USA | Sarah Palin, ‘soccer mom’ at a new frontier

Eventually, the pragmatics of electoral strategy demanded that Palin, 44, accept the ill-fitting “soccer mom” label—though she is one of the few soccer moms to have shot a rabbit or stalked caribou. Ice hockey has a provincial following, while soccer in the past 25 years has conquered every territory that votes in the Nov 4 general election, including Hawaii and Alaska. More than three million children are registered with U.S. Youth Soccer, compared to 350,000 with USA Hockey (Jacob Leibenluft, “Hockey Moms vs. Soccer Moms,” Slate, Sept 4). Commentators expressed surprise that the Republican Party would include a soccer mom, customarily viewed as a Democratic constituency, on a national ticket. In her opening statement at the vice-presidential debate Oct 2, though, Palin reached out to soccer moms across the contiguous 48 states. To understand Americans’ economic predicament, she said, one must “go to a kids’ soccer game on Saturday.”

Palin’s choice of language—or that of the McCain-Palin campaign staff—was fascinating. In unambiguous code, she explicitly addressed the country’s suburban majority that has employed youth soccer as a means, according to sociologists influenced by the late Pierre Bourdieu, of assisting the “symbolic construction of whiteness.” These parents, now angst-ridden by rapidly deteriorating investment portfolios, selected soccer over American football or basketball for their children in order to fit with the suburban habitus, a deliberately engineered zone of isolation in which soccer has also come to express the ennui of soul-consuming sameness. These are ghettos of privilege. At weekend soccer tournaments, replicated from Katahdin, Maine, to Hilo, Hawaii, parents have been known to wear T-shirts reading, “I don’t have a life. My kid plays soccer” (Julia Feldmeier, “Sidelined No More, Soccer Moms Lace Up,” Washington Post, 29 Sept 05).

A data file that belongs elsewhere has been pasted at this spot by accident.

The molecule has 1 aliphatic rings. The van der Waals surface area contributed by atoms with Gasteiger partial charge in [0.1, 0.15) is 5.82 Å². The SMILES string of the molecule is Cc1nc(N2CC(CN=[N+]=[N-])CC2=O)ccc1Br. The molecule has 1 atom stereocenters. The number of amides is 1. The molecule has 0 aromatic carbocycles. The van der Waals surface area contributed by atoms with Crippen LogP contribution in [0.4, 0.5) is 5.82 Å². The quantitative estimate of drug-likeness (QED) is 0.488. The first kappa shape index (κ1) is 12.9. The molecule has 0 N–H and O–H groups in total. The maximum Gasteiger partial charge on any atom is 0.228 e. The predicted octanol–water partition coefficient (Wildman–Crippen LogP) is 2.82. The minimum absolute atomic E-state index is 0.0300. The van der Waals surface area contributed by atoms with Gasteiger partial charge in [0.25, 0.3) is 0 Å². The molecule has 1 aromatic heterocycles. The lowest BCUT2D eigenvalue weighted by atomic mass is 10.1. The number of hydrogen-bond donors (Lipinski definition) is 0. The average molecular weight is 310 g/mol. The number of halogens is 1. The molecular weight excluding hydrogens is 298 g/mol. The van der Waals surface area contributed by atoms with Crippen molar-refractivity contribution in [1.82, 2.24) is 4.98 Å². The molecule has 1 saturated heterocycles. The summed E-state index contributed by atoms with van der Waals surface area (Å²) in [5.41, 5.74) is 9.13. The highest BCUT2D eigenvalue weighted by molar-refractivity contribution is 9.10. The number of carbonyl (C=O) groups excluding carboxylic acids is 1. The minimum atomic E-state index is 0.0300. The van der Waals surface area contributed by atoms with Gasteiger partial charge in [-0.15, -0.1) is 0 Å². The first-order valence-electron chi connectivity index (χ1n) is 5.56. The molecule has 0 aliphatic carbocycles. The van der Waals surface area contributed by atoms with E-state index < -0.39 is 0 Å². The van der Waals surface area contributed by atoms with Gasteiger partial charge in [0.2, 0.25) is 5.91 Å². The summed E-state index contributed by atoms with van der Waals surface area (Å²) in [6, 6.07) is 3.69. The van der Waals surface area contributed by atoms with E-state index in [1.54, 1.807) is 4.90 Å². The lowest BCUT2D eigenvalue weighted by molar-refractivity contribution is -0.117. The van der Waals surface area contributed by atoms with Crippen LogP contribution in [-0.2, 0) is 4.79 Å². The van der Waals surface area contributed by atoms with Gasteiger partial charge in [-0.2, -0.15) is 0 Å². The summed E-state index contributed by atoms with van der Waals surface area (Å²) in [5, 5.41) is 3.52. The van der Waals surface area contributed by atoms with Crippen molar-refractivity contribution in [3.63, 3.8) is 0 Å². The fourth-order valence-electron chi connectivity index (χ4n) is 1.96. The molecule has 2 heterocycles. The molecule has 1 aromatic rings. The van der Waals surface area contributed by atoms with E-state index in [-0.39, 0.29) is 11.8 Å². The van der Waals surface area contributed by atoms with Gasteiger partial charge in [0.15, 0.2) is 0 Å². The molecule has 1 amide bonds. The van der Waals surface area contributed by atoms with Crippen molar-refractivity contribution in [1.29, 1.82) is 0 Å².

There are doctoral dissertations devoted to the soccer mom. Lisa Swanson at the University of Maryland in 2003 produced “Soccer Fields of Cultural (Re)-Production? An Ethnographic Explication of the ‘Soccer Mom.’ ” She characterizes research in which she studies 14 mothers of an under-13 boys’ team as an initiation into lifeways of an unfamiliar tribe.

“How could I not know of this other world with its religious-like fervor?” Swanson writes after narrating a journey of several hours, along back-country roads, to an out-of-state tournament. Mothers support girls and boys in these time-consuming pursuits in order to differentiate their lives from the urban dystopia, with its aggression and free-form basketball. Soccer moms, to Swanson, are prepared to offer a “never-ending supply of themselves” to ensure that their children acquire the cultural and social capital to succeed in an American life of endless acquisition. These mothers wish to produce “good boys” and “good girls.” Soccer facilitates this aim.

Conservative commentators in the United States, rather than regarding soccer as a perpetuation of “family values”—the hallmark of the Palin approach and other pro-life Republicans—have seen in the sport “the Marxist concept of the labor theory of value applied to sports.” This is what Stephen Moore, in “Soccer-Mom Hell,” wrote in the National Review in 1998. In agreement with vaunted Sports Illustrated writer Frank Deford, Moore criticizes an alleged inefficiency in soccer, a game that “requires huge volumes of effort but produces no output.” Others have perceived in the soccer mom a latent sexual appeal. “Am I the only one to have discovered her sultry poignancy,” writes Matthew DeBord in Salon, “the sexy affirmation that everything—and I do mean everything—is possible after childbirth at the age of 35?” (“Saucy Soccer Moms,” 1 Jun 00).

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